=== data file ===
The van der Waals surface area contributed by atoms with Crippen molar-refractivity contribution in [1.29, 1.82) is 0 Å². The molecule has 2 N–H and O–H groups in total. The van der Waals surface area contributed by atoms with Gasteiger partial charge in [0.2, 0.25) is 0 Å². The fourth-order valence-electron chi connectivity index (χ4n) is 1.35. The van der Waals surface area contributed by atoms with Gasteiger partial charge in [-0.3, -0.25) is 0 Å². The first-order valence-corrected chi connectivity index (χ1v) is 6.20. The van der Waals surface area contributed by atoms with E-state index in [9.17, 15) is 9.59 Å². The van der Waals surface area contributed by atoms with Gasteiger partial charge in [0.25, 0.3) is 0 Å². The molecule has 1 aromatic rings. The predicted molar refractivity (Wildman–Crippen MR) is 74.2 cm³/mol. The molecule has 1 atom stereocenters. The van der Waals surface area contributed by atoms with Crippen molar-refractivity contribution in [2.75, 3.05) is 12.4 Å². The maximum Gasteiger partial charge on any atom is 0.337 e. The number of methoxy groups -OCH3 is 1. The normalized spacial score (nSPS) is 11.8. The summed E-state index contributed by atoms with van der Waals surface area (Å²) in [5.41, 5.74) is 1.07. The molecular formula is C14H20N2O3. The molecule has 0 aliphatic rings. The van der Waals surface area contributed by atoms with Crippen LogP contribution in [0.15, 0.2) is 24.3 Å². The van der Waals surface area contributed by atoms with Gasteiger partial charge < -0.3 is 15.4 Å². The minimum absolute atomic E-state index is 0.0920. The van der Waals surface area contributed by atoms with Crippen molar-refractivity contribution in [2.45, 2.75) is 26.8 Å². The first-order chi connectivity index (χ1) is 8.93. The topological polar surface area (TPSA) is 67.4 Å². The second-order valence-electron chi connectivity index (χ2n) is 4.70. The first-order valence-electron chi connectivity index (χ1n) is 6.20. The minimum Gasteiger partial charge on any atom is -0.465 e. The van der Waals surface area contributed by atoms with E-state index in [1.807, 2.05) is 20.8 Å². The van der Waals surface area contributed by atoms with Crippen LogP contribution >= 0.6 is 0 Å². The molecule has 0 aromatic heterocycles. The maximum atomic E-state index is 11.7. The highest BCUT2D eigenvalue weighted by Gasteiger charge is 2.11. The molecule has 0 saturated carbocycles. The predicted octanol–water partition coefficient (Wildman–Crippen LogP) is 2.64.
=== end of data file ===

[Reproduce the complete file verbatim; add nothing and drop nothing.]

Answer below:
The van der Waals surface area contributed by atoms with Crippen molar-refractivity contribution in [1.29, 1.82) is 0 Å². The molecule has 2 N–H and O–H groups in total. The van der Waals surface area contributed by atoms with Gasteiger partial charge in [0.2, 0.25) is 0 Å². The fourth-order valence-electron chi connectivity index (χ4n) is 1.35. The van der Waals surface area contributed by atoms with Gasteiger partial charge in [-0.3, -0.25) is 0 Å². The first-order valence-corrected chi connectivity index (χ1v) is 6.20. The van der Waals surface area contributed by atoms with E-state index in [9.17, 15) is 9.59 Å². The van der Waals surface area contributed by atoms with Gasteiger partial charge in [0.25, 0.3) is 0 Å². The molecule has 1 aromatic rings. The predicted molar refractivity (Wildman–Crippen MR) is 74.2 cm³/mol. The molecule has 1 atom stereocenters. The van der Waals surface area contributed by atoms with Crippen molar-refractivity contribution in [2.75, 3.05) is 12.4 Å². The maximum Gasteiger partial charge on any atom is 0.337 e. The number of methoxy groups -OCH3 is 1. The normalized spacial score (nSPS) is 11.8. The summed E-state index contributed by atoms with van der Waals surface area (Å²) in [5.41, 5.74) is 1.07. The molecular formula is C14H20N2O3. The molecule has 0 aliphatic rings. The van der Waals surface area contributed by atoms with Crippen LogP contribution in [0.15, 0.2) is 24.3 Å². The van der Waals surface area contributed by atoms with Gasteiger partial charge < -0.3 is 15.4 Å². The minimum absolute atomic E-state index is 0.0920. The van der Waals surface area contributed by atoms with Crippen molar-refractivity contribution in [2.45, 2.75) is 26.8 Å². The first-order chi connectivity index (χ1) is 8.93. The topological polar surface area (TPSA) is 67.4 Å². The second-order valence-electron chi connectivity index (χ2n) is 4.70. The first-order valence-electron chi connectivity index (χ1n) is 6.20. The minimum Gasteiger partial charge on any atom is -0.465 e. The van der Waals surface area contributed by atoms with E-state index in [1.807, 2.05) is 20.8 Å². The van der Waals surface area contributed by atoms with Crippen LogP contribution >= 0.6 is 0 Å². The molecule has 0 aromatic heterocycles. The maximum atomic E-state index is 11.7. The highest BCUT2D eigenvalue weighted by Gasteiger charge is 2.11. The molecule has 0 saturated carbocycles. The predicted octanol–water partition coefficient (Wildman–Crippen LogP) is 2.64.